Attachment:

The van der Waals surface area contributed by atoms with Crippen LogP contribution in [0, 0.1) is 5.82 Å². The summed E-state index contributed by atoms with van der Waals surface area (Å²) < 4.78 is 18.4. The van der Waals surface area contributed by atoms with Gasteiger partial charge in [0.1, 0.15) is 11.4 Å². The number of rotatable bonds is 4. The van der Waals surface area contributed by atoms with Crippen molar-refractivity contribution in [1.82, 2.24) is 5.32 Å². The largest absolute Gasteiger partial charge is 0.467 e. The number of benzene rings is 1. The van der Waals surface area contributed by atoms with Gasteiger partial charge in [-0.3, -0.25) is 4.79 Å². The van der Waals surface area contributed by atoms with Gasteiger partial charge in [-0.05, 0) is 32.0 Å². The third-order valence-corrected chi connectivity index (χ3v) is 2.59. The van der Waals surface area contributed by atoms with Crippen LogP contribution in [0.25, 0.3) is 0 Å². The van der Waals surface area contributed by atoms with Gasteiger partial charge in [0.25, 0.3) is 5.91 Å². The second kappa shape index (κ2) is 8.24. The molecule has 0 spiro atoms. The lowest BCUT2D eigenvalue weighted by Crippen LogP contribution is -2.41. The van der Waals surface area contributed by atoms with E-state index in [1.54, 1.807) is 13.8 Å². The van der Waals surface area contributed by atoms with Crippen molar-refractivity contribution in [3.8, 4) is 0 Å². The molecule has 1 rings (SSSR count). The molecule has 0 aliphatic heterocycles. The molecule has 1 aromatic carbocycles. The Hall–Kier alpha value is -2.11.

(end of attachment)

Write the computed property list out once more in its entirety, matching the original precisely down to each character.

The van der Waals surface area contributed by atoms with Crippen LogP contribution in [0, 0.1) is 5.82 Å². The summed E-state index contributed by atoms with van der Waals surface area (Å²) < 4.78 is 18.4. The van der Waals surface area contributed by atoms with Gasteiger partial charge in [0.1, 0.15) is 11.4 Å². The number of rotatable bonds is 4. The van der Waals surface area contributed by atoms with Crippen molar-refractivity contribution in [1.82, 2.24) is 5.32 Å². The largest absolute Gasteiger partial charge is 0.467 e. The number of benzene rings is 1. The van der Waals surface area contributed by atoms with Gasteiger partial charge in [-0.3, -0.25) is 4.79 Å². The van der Waals surface area contributed by atoms with Gasteiger partial charge in [-0.05, 0) is 32.0 Å². The third-order valence-corrected chi connectivity index (χ3v) is 2.59. The van der Waals surface area contributed by atoms with Crippen LogP contribution in [0.25, 0.3) is 0 Å². The van der Waals surface area contributed by atoms with Gasteiger partial charge in [0.25, 0.3) is 5.91 Å². The second kappa shape index (κ2) is 8.24. The molecule has 0 spiro atoms. The lowest BCUT2D eigenvalue weighted by Crippen LogP contribution is -2.41. The van der Waals surface area contributed by atoms with E-state index in [1.54, 1.807) is 13.8 Å². The van der Waals surface area contributed by atoms with Crippen molar-refractivity contribution in [3.8, 4) is 0 Å². The molecule has 1 rings (SSSR count). The molecule has 0 aliphatic heterocycles. The molecule has 1 aromatic carbocycles. The Hall–Kier alpha value is -2.11.